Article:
The forces of creative destructive have been operating non-stop in the world associated with media, traditional and social. The latest loss has been at MarketWatch where about 13 may have been cut.
However, the other side of Schumpeterian dynamics is what is being born. Some see that as a fresh hope that any of us can figure out the new normal and create opportunity from it.
An acquaintance in social media lost his job. That isn't news, of course. What should get our attention is that he's in his 60s. Most would have written him off as finished. Within a month he had another full time job in social media and the commute isn't bad.
While developments like this may be encouraging they're upsetting because they reinforce that we don't know, do we, what's happening in the current job market, never mind what will happen.
That sinking sensation that we aren't all knowing, if we acknowledge it, could be the incentive for seeking out the "enlightenment" of zen. At the New Haven, Connecticut Zen Center, for example, Buddhist monks such as Ken Kessel lead a meditation practice which opens the mind to accepting "not knowing."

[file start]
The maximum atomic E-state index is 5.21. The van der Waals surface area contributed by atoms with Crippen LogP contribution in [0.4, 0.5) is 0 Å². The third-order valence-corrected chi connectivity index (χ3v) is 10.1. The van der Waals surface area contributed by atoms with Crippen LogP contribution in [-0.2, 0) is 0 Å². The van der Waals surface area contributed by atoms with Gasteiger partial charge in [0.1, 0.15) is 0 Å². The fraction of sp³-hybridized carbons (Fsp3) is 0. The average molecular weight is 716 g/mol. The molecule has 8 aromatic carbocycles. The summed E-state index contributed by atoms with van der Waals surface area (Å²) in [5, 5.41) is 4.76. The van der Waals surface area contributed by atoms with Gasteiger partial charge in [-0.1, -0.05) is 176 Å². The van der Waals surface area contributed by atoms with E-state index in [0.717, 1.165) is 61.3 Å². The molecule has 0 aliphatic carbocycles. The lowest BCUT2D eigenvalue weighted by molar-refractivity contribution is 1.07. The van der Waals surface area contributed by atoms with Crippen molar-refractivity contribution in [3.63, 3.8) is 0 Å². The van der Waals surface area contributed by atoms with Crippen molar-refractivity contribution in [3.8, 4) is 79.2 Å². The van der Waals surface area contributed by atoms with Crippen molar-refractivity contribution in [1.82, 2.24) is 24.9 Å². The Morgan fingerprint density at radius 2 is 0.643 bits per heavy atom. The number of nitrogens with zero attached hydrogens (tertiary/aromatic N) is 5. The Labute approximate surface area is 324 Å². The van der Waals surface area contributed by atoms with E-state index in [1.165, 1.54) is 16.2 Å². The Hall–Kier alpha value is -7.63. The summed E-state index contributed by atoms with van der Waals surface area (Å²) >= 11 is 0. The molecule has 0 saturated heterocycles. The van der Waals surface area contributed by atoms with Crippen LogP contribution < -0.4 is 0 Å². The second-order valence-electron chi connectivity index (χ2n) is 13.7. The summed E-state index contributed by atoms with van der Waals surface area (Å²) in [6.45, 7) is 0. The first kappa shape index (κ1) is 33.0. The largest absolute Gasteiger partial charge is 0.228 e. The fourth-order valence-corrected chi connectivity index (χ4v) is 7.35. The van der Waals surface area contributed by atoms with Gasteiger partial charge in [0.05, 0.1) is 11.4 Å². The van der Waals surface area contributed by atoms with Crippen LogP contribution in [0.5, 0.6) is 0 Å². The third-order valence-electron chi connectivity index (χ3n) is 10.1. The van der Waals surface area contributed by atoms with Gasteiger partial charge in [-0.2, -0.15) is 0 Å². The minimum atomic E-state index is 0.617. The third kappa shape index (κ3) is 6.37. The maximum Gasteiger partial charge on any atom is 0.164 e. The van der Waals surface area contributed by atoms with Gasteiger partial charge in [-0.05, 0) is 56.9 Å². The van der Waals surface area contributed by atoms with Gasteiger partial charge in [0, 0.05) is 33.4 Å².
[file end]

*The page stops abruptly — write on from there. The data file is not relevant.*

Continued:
Although surrendering to not knowing is scary it also liberates us from having to predict the future. In the late 1960s, some experts made the forecast there would be a shortage of college teachers in the humanities. A whole generation was encouraged via three-year government fellowships to enter doctoral programs. In the early 1970s, those jobs didn't get created. Schumpeterian dynamics cast us out into a world which mocked what it perceived as over-education. What if I had entered the doctoral program with the mindset of "not knowing" where the studies would lead? The suffering would have been cut in half, at least.